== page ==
One of the most common health issues women face is a urinary tract infection. The system in your body that creates urine and helps you flush it out of your body is called the urinary tract. The urinary tract includes your kidneys and bladder, as well as the tubes that connect them to one another. If germs contaminate the system, you may develop a urinary tract infection.
Bladder infections and kidney infections are two types of urinary tract infections, with bladder infections being most common (especially in women), and slightly less serious in the early stages. A bladder infection may lead to a kidney infection if it is not detected and handled properly, which could then lead to long-term damage. Unwanted germs, often from your large intestine, cause infections in the system, typically entering through the urethra.
One of the easiest ways for the germs to enter the urethra is during sex, though UTIs are also more common for women that are pregnant or diabetic. Simply, the likelihood of an infection is greater when urine movement is blocked from the bladder.
Signs of a urinary tract infection include having trouble urinating, unusually colored, smelly or cloudy urine or a burning sensation or other pain while urinating. Also, pain in the lower abdomen is common, as well as in the areas around your kidneys. Further indications include nausea, vomiting, or having chills and a fever.
Once you think you may have an infection, it is important to call your doctor immediately, particularly if have pain in the kidney area or a history of kidney problems. Also, if you have a weak immune system, are 65 years or older, or are pregnant, you should see a doctor because a urine test will be needed to confirm.
There could be many reasons to consider your options for permanent birth control. Of course, the most common is when you decide that you no longer want to be able to have children. This is certainly a personal choice, but should be discussed with your partner as well as your doctor. While there are many common procedures for permanent birth control, many women do not discuss them enough ahead of time, particularly with a health care professional, to determine what method is truly best.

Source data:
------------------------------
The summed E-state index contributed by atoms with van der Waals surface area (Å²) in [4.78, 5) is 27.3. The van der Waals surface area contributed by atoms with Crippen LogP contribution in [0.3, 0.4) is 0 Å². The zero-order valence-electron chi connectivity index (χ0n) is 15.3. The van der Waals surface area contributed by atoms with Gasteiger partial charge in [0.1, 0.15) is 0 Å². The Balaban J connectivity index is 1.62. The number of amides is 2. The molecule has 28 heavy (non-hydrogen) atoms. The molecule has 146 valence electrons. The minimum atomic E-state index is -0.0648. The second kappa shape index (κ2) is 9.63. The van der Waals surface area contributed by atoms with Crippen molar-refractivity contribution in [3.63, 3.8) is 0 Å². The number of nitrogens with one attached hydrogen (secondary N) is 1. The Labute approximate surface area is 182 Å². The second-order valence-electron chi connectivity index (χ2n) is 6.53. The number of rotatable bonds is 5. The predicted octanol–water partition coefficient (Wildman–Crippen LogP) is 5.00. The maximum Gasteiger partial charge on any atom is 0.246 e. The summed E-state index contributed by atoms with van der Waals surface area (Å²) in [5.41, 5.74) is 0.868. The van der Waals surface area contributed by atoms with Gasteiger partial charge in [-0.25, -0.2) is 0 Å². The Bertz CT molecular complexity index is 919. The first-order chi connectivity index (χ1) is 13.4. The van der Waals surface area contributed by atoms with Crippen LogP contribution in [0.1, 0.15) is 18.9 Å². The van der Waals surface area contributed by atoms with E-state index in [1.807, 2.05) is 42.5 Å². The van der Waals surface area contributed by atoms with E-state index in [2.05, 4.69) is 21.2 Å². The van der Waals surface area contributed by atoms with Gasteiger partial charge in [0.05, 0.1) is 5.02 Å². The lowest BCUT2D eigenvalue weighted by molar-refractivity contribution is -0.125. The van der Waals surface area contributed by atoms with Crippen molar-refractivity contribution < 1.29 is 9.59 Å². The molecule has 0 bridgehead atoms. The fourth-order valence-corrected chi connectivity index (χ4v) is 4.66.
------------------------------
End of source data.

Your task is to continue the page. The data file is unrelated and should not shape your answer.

A permanent birth control procedure is very efficient, as indicated by the name. Methods vary, but range in effectiveness from 98-99.8%, which are generally higher rates than common contraceptive methods, such as diaphragms and condoms. This will help to put a woman’s mind at ease that no longer wants to have children, fears an unexpected pregnancy, or prefers more freedom.
Beyond the reasoning, the fact remains permanent birth control is a decision that should not be taken lightly. It is permanent, after all. There are several considerations that should be made to determine if permanent birth control is truly the best option for you, now and forever. This includes your age, whether or not you and your partner no longer want the ability to have children, or a medical condition that would complicate a pregnancy. Explore the ways your life could change in the future – would there be any circumstance in which you would regret the decision?
Once you have decided to go through with the procedure, talk to your doctor. There are a range of options that may include surgical procedures or non-surgical techniques, like Essure. Each is different and provides separate benefits, so it is important to fully understand the permanent birth control that is right for you.